Events—I paced back and forth by her front door—get in the way of knowledge, wedge themselves intrusively between oneself and one’s knowledge, and not just that, I thought, pacing very rapidly back and forth. New events introduce themselves, become involved with other events. So that one morning you wake up and find yourself tangled up in them.
The first sentence of this extended thought is a microcosm of the novel’s major theme: thought disrupts action; it disrupts the event of the narrator’s pacing back and force. This passage hints at what is already very clear—that language, or textuality, serves as the playground for the problematics of relating or differentiating event from thought, reality from perception, and fabula from syuzhet. Without syntax, the definition of these concepts and their relationships would not be possible. But because of syntax, these concepts interrupt each other. Thus, syntax makes possible definition, disruption, and irresolution.
The narrative itself knows that we want to see the inextricable, anxiety-ridden duality of language broken, for it is clearly our antagonist. So the narrator, unable to enter the old lady’s house through the front door, returns with the same club in his hand, standing over her skylight. He tells us he is there simply to “spy into her house through the skylight on her roof,” but his lunacy shows up quickly in the fixated tone of his self-reminder: “That is what I’ll do, I said to myself, maintaining a line of thought: I will climb directly onto her roof.” And yet, once he is there, standing on the roof, he does not do what he says he will do. He does not spy on her. Instead, he fixates on the skylight. Then, of course, he breaks it. It is a causal event we glimpse only through effects because it occurs in the ellipsis of a page break. Afterwards, the narrator becomes a detached observer of what he’s done, and it’s through his observations that we discover he has killed the old lady. But the narrator starts to ask himself a set of questions similar to those elicited in earlier paranoiac works: “Was it real? I thought, and looked down at my hands,” or “Couldn’t I have imagined it?” By breaking the skylight, the symbol of textuality, the narrator thinks he will finally locate knowledge about the situation. But instead, all he finds is detachment from events and more questions about what he perceives.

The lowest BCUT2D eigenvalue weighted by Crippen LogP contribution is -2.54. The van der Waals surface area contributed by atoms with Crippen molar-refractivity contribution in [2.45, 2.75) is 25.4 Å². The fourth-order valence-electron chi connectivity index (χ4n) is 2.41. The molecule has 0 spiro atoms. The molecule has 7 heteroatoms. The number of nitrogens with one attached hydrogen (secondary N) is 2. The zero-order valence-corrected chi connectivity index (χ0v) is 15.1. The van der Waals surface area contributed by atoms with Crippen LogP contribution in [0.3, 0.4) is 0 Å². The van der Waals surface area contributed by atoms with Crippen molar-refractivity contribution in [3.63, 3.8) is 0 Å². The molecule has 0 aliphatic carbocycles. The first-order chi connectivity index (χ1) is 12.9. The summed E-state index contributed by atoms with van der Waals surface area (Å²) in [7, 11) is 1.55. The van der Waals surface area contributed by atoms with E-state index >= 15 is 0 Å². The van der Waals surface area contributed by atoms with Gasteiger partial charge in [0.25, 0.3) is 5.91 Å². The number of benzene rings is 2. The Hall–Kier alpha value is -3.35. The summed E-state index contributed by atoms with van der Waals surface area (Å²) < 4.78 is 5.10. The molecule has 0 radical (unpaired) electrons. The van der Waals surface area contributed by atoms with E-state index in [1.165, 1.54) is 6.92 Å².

Our narrator, getting pistol-whipped in an interrogation room toward the end of the novel, feels he hears his own death and equates it with being in a large body of liquid. That is, our narrator, after symbolically smashing language, symbolically enters oblivion. And oblivion is the only result of a shattering of language. Thus, by taking paranoia as a founding conceptual assumption, Oloomi’s novel pushes us forward into the problems associated with “knowing.” The novel’s symbolic fission of literature’s fundamental building blocks helps us see textuality as both evil and necessary. Evil because it is the cause of nerve-wracking duplicity and doubt, and necessary because, without it, knowledge is merely an oblivion.
D.H. Varma perpetually wakes up in Memphis, TN. His fiction has been published in A Clean, Well-Lighted Place and The Oxford American.